G. F. Schleebenhorst said:
You don't have absolute proof that there is no god either.

I agree that agnosticism is the only assumption-free way. Which is convenient because I myself am an agnostic :)
That makes two of us. ;)
 
Hapsburg said:
Agnosticism is the only safe way, yes, but why not be bold?
I'm selfish, and don't want to be bold, so I'm an agnostic, but I agree that the judeo-christian-islamic god doesn't exist. That motherfucker is entirely illogical.
Why do you say he is entirely illogical? What is the extent of your knowledge about him. Often, when something looks illogical, it might just not be well explored yet. ;)
 
TruthSeeker said:
Why not? Would you have imagined a black hole 20 years ago?

hmm...I'm not a physicist, but:

The concept of a body so massive that not even light could escape it was put forward by the English geologist John Michell in a 1783 paper sent to the Royal Society. At that time, the Newtonian theory of gravity and the concept of escape velocity were well known. Michell computed that a body 500 times the radius of the Sun and of the same density would have, at its surface, an escape velocity equal to the speed of light, and therefore would be invisible. In his words:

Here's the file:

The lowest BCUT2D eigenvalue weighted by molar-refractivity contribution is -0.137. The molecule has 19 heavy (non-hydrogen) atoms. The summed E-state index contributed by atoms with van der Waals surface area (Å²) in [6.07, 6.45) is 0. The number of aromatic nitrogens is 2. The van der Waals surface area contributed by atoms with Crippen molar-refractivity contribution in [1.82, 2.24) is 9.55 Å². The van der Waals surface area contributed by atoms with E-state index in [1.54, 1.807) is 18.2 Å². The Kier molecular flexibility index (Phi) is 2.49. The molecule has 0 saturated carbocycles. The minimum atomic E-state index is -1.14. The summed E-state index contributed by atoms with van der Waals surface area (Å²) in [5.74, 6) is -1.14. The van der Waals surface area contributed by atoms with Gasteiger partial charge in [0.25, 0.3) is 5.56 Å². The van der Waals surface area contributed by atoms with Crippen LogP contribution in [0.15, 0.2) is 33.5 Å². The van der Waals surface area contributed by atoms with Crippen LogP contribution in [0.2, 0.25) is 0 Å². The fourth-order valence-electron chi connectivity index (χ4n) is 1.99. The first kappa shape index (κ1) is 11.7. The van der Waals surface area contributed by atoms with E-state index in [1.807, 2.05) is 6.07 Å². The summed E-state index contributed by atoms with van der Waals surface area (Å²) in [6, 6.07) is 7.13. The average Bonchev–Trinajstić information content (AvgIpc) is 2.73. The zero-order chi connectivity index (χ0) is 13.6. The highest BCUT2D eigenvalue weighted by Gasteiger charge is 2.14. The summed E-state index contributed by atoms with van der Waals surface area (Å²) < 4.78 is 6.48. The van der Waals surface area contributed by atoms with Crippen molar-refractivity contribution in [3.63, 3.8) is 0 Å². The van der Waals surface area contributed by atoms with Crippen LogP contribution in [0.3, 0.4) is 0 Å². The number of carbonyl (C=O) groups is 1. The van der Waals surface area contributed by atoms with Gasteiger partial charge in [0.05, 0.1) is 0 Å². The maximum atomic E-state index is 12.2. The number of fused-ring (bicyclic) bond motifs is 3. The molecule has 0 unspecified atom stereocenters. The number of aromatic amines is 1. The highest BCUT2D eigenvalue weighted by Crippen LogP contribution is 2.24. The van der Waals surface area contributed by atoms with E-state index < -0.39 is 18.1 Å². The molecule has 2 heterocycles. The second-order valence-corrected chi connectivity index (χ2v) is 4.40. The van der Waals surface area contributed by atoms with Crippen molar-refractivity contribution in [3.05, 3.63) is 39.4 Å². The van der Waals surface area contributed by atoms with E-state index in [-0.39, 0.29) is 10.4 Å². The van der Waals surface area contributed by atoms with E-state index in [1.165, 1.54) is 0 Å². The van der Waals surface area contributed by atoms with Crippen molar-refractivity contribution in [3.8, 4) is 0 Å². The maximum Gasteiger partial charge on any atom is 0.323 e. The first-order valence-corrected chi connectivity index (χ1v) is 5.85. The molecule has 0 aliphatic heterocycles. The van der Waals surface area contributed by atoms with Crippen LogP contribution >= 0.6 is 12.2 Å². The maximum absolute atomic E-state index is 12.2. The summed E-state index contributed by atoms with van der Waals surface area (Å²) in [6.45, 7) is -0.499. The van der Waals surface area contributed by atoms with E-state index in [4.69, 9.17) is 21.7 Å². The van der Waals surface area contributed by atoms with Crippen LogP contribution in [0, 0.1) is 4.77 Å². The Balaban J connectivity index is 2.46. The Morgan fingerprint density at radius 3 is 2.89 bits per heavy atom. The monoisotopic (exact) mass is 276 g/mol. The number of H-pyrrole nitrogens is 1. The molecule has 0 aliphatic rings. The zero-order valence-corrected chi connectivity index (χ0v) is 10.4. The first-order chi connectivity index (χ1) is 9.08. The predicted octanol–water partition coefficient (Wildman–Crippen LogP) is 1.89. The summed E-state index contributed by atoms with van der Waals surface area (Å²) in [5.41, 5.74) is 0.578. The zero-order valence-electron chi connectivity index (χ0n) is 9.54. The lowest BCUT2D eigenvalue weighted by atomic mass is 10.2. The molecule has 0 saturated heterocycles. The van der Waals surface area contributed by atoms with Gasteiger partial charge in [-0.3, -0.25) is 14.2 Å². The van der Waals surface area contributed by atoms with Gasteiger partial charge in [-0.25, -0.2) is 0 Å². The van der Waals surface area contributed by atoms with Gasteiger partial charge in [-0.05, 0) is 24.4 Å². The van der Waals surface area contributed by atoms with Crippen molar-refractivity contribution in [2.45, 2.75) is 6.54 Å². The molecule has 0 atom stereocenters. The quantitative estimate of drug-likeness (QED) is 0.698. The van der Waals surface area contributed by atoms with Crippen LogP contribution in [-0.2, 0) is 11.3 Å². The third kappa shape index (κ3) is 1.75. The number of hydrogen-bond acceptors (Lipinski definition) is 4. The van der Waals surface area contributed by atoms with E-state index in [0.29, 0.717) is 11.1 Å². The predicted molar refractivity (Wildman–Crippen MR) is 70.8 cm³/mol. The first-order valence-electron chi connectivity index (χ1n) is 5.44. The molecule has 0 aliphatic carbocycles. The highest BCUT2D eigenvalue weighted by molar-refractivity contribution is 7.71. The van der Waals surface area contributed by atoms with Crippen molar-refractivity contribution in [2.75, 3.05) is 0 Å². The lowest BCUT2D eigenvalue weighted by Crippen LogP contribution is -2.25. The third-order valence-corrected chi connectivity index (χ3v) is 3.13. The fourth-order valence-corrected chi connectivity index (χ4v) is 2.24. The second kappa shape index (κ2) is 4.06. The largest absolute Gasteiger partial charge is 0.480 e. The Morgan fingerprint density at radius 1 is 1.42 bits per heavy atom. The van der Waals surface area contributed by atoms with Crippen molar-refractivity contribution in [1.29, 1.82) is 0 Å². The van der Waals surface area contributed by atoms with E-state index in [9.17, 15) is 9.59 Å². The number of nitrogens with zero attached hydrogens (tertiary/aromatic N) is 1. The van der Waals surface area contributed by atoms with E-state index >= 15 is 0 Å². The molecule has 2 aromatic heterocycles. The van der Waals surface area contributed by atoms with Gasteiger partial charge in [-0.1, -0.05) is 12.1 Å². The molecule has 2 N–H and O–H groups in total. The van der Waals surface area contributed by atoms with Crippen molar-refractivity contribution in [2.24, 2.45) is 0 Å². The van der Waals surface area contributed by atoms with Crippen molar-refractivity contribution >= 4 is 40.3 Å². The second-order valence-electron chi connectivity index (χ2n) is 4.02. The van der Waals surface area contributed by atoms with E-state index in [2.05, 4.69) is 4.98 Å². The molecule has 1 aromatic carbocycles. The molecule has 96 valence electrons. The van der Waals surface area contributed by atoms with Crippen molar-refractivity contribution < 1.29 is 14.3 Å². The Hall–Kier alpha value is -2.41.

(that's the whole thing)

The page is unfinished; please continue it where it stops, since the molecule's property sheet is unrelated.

If the semi-diameter of a sphere of the same density as the Sun were to exceed that of the Sun in the proportion of 500 to 1, a body falling from an infinite height towards it would have acquired at its surface greater velocity than that of light, and consequently supposing light to be attracted by the same force in proportion to its vis inertiae (inertial mass), with other bodies, all light emitted from such a body would be made to return towards it by its own proper gravity.

TruthSeeker said:
Atheism ignore the fact that the abscense of evidence cannot disprove something.